The story continues! My Kentucky Coffeetree seedlings are coming along beautifully. After carefully cracking and planting 9 seeds on March 27th, it was exciting to see 4 seeds had germinated about Day 18. Literally overnight these 4 seedling stems had grown to 1/2” tall.
It was a sun-filled, wind-free hike through Copper’s lesser used trails. Darkling beetles were scurrying to and fro, pausing for brief seconds to let us pass, then resuming their mysterious quest to who knows where. The occasional high pitched hummmmmmmmmm of a hummingbird winging by; hopefully their search for nectar-loaded blossoms is successful.
Here and there the cholla is beginning to plump up, and shrub live oak is showing signs of blooming. Then Roy spotted the first Evening Primrose of the season, and a few steps further I noticed the first Puccoon.
April 21, 2022 A karefree Kat happily hightailed her way away from certain uncertainties when last she flew off with the Swift flock. Soon exhausted and no longer able to keep up, Flambé floated down in a free fall …… and finally …….
Sometimes when hiking familiar trails, it’s easy to get lost in thought. Just being outdoors is very meditative, don’t you think? My mind wanders and it seems my head is high in the clouds, or at the very least I find myself looking up to marvel at that seemingly endless New Mexico blue sky. After all, my boots know where all the foot-tripping rocks are, and autopilot kicks in until ……
Out of the corner of my eye, a slight movement. A small stone gets pushed aside by the wary approach of a snake! Now’s not the time for daydreaming. It’s time to pay close attention to each footfall, because Spring in New Mexico has woken up all the slithering, crawling and buzzing wildlife and they are back at work.
When we left North Carolina, one of the birds we enjoyed immensely but sadly left behind was the Northern Cardinal. Such a brilliantly red, active year-round resident of the East. Fast forward to New Mexico and the State Park we visited after Percha Dam is called Rockhound. Known for its geology (thunder eggs) and breathtaking scenery (Florida Mountains), we were prepared to oooh and aaahhhhh at the view while finding a few rocky gems.
Little did we know the birds would captivate us, especially the Pyrrhuloxia, a cousin to the Northern Cardinal and full fledged member of the cardinal family.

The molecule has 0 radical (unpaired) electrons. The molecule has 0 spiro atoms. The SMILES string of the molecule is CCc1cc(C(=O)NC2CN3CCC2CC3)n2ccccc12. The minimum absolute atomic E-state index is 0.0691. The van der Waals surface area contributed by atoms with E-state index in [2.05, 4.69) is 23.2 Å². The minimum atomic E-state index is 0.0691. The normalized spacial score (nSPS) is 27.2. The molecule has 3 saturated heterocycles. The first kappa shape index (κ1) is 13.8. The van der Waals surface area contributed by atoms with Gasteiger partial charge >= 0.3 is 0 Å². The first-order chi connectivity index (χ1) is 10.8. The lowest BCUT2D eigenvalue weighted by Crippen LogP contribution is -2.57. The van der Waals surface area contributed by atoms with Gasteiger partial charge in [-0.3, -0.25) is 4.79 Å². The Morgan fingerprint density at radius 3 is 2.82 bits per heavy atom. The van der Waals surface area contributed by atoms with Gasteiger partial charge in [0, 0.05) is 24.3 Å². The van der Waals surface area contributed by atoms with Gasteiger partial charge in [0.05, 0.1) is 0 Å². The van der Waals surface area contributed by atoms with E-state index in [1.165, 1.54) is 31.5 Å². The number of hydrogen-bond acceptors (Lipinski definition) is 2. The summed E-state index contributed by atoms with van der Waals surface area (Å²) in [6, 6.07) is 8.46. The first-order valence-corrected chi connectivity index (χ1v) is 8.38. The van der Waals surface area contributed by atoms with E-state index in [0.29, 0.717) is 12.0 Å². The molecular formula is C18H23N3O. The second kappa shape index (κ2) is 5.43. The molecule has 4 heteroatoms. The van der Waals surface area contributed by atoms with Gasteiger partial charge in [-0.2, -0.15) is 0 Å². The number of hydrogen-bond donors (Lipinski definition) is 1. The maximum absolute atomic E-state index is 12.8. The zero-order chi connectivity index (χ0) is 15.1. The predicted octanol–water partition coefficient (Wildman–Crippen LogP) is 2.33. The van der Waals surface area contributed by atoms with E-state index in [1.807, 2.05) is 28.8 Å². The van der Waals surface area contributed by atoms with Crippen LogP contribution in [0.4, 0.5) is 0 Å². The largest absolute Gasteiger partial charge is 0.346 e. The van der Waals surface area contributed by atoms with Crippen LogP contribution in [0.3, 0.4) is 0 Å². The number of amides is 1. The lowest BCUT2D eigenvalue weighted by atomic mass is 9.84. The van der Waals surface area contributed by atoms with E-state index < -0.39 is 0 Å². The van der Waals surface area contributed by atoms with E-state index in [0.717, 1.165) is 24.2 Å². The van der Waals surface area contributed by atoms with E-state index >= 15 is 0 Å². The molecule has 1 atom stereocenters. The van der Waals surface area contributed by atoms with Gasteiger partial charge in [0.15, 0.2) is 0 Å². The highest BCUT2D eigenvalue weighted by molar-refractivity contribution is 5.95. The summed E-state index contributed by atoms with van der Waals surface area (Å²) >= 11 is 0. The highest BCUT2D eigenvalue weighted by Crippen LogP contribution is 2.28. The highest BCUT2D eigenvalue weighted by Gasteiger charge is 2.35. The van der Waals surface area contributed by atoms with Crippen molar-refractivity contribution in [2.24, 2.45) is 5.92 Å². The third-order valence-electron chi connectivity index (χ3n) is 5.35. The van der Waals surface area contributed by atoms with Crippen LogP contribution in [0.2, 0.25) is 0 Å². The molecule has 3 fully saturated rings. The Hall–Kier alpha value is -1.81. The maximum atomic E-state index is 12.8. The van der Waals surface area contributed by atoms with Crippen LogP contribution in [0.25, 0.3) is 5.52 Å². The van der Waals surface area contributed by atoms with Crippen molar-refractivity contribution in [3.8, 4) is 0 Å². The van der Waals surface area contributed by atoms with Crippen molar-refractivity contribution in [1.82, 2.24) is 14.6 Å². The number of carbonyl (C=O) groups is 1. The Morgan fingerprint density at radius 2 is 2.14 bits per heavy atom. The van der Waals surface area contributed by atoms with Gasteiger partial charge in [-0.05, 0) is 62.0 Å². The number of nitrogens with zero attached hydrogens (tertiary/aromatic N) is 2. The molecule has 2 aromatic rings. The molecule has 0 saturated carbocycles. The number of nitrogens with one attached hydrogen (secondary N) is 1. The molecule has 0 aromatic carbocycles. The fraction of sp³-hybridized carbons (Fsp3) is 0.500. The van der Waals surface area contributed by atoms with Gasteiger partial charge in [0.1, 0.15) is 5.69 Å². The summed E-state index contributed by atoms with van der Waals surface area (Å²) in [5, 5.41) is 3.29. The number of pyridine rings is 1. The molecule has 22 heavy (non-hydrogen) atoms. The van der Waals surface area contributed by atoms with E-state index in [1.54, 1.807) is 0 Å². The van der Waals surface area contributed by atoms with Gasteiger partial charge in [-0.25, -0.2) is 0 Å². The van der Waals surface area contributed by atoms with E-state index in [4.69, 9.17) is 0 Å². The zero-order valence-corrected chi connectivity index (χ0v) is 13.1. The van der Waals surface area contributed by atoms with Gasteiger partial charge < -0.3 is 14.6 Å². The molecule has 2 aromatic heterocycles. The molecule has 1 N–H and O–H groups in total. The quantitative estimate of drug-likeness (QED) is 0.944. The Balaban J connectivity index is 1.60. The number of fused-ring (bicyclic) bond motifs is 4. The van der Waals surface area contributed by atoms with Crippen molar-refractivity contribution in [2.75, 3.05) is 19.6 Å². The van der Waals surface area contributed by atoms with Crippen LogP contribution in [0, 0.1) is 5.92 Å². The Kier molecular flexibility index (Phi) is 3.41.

April 13, 2022. Still aloft from the narrow escape from her encounter with red-eyed green Gumby aliens, Flambé found the jet stream along with a migrating flock of Swifts. High high she soared over a newly emerging crop of morel ‘Shrumes, guarded by a few sprigs of grape-flavored Lava Juice. Yum! Tempting! But not so fast ……..
While developing my last nature journal pages about the notoriously fascinating big leaf mistletoe, a perfect segue materialized like magic ….. the natural connection from food to forager, from flora to fauna, from white plump sticky berries called drupes, to shiny black silky flycatchers called Phainopepla (phay-no-pepla).
While camping in the park, we were treated to frequent appearances of several active and vocal phainopeplas. The beautiful glossy black males were putting on quite an aerial show, flashing their bright white wing patches to attract the gray-brown females, Between acts, all the birds we watched ravenously gobbled ripe mistletoe berries from the never-ending supply loading down the riverine cottonwoods.
Percha Dam State Park may not have been the nicest place we stayed during our southern jaunt through New Mexico, but it obviously made an impression. Situated along the Rio Grande River, the area seems to be a magnet for birds. And for good reason. Food! And food for at least one very cool bird, the Phainopepla. A specialist species, their favorite high glucose treat happens to be mistletoe berries…… and oh my! Every cottonwood tree along the river corridor weighed heavy with huge leafy clumps of big leaf mistletoe laden with ripe berries!
There wasn’t a single tree without mistletoe, made all the more obvious because the cottonwoods were still dormant. I wondered ….. is this a healthy situation?
In what seems like a few short days, our New Mexico landscape is rapidy transforming from the crisp and crunchy brown leaves of winter to hints of spring green everywhere! Of course with the promise of spring comes the inevitable dust storm of juniper and pine pollen being whisked along by strong seasonal winds, but sneezing and the sniffles are a small price to pay. I’m prepared to welcome spring with open arms (albeit armed with a box of tissues).